In 1999, Kimball's ex-wife accused him of breaking into her home, binding her and repeatedly raping her, according to a federal search warrant affidavit. Kimball was never charged in relation to those accusations.

According to the affidavit, Kimball told police in Spokane at the time that he was a cooperating witness and that sex with his ex-wife was consensual. Spokane police spokeswoman Teresa Fuller said investigators had no recollection of Kimball saying he worked as an informant and that there was "nothing to substantiate" his ex-wife's claim.

It was unclear if Kimball was in fact working as an informant at the time or if the FBI was aware of the rape accusations against Kimball when he was released from prison. Both the FBI and U.S. Attorney's Office in Denver declined to comment.

Kimball persuaded federal law enforcement officials to let him out of prison in December 2002, saying he had information that Marcum and her boyfriend were hatching a murder-for-hire scheme to kill an associate.

Over at least the next 18 months, Kimball gave information to the FBI -- apparently attempting to blame Marcum's disappearance on others, according to the affidavit.

"The only thing I can say is the guy is very convincing and manipulative," said Detective Gary Thatcher, who investigated Kimball for the Lafayette, Colo., police department. "He's a very unique suspect. It's not hard to see how he would have duped even law enforcement."

The FBI said Kimball was not on its payroll but was paid only when he brought valuable information to the bureau. Another of Kimball's ex-wives, Lori McLeod, said the FBI paid Kimball about $4,500 a month and at one point gave him a $20,000 bonus.

McLeod told ABC News that she met Kimball's handler at the FBI and dropped Kimball at the FBI offices several times. "All of these girls were being killed while he was getting money from the FBI," she said.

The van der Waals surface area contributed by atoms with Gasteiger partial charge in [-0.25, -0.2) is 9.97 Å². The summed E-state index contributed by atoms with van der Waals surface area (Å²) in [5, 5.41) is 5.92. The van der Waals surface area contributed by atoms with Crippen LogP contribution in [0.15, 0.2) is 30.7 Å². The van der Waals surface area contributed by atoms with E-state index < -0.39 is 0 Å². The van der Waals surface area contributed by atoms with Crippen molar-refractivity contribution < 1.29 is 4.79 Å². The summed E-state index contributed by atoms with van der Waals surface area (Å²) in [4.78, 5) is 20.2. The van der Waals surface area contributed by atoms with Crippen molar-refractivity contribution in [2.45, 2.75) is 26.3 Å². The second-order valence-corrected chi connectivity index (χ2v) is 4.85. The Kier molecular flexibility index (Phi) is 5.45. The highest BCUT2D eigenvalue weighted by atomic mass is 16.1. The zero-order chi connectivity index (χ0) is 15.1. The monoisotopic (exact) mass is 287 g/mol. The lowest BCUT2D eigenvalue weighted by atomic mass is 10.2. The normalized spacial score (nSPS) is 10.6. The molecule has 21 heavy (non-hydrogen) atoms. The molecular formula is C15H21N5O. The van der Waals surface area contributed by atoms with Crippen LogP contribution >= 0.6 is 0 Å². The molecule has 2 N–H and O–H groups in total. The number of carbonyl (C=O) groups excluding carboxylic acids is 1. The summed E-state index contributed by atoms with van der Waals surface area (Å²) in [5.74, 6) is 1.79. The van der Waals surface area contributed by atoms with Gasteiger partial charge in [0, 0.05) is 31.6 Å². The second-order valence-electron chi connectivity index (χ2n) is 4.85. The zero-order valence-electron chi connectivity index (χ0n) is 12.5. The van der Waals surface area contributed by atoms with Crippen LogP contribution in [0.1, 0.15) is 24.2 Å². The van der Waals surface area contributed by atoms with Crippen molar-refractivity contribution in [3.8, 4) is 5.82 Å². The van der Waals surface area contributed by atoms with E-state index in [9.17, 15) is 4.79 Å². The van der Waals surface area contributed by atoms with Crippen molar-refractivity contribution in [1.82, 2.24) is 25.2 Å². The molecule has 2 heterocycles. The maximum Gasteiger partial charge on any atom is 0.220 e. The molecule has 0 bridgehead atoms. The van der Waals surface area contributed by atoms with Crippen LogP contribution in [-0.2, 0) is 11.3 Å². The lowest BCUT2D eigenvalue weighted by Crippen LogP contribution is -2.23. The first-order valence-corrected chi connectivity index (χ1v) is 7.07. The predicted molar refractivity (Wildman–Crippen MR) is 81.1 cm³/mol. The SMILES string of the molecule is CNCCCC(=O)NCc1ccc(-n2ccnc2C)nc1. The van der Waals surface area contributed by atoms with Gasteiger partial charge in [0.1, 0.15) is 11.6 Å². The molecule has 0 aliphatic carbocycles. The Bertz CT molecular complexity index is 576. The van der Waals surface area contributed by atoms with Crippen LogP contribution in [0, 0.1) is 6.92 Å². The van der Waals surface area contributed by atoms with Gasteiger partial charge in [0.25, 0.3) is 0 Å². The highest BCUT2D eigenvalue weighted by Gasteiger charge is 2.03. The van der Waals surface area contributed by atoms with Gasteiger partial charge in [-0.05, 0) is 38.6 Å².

Marcum disappeared Feb. 17, 2003, less than two months after Kimball left prison. Kaysi McLeod, 19, was last seen Aug. 23, 2003.

Both women had troubled pasts, and their disappearances apparently raised few questions among law enforcement officials. It wasn't until their fathers realized that the last person to see both women alive was Kimball and contacted the FBI that the cases were investigated in earnest.

After Marcum's car was found at the Denver airport the day after she was last seen, Kimball claimed that she bought a gun for $600 and headed to New York as part of the supposed murder-for-hire plot, the affidavit alleges. There is no evidence, however, that Marcum ever got on a plane.

Kimball later changed his story and told authorities that Marcum had been killed by one of her boyfriend's associates, the affidavit says. Kimball told authorities that he had been asked by the associate to dig up Marcum's body and rebury her because he was afraid she could be identified by her breast implants and IUD.

When asked in July 2003 why both his and Marcum's cell phones weren't being used between Feb. 17 and 20, 2003 -- the days after Marcum was last seen -- Kimball told the FBI that he had been on a trip to the mountains and his cell phone had been off, according to the affidavit.

Kimball was arrested in March 2006 in California after fleeing a Colorado arrest warrant for fraud. The current FBI case agent was assigned to Marcum's case in November 2006.

When she met Kimball in August 2005, Willis claims Kimball told her that her daughter was strangled, and that she put up a fight before she died.

"He told me he wanted to show me how she died," she said and asked her to send her other daughter so Kimball could demonstrate Marcum's death on her.

Marcum's father, Bob, said Kimball insisted that he knew where Jennifer's body was and wanted to give her a "good Christian burial." But Bob Marcum did not trust Kimball to show him the grave.

"I figured he was a killer, and I wasn't going anywhere with him. I figured I'd end up dead after the things that he said," Bob Marcum told ABC News.

ABC News' Andrea Beaumont contributed to this story.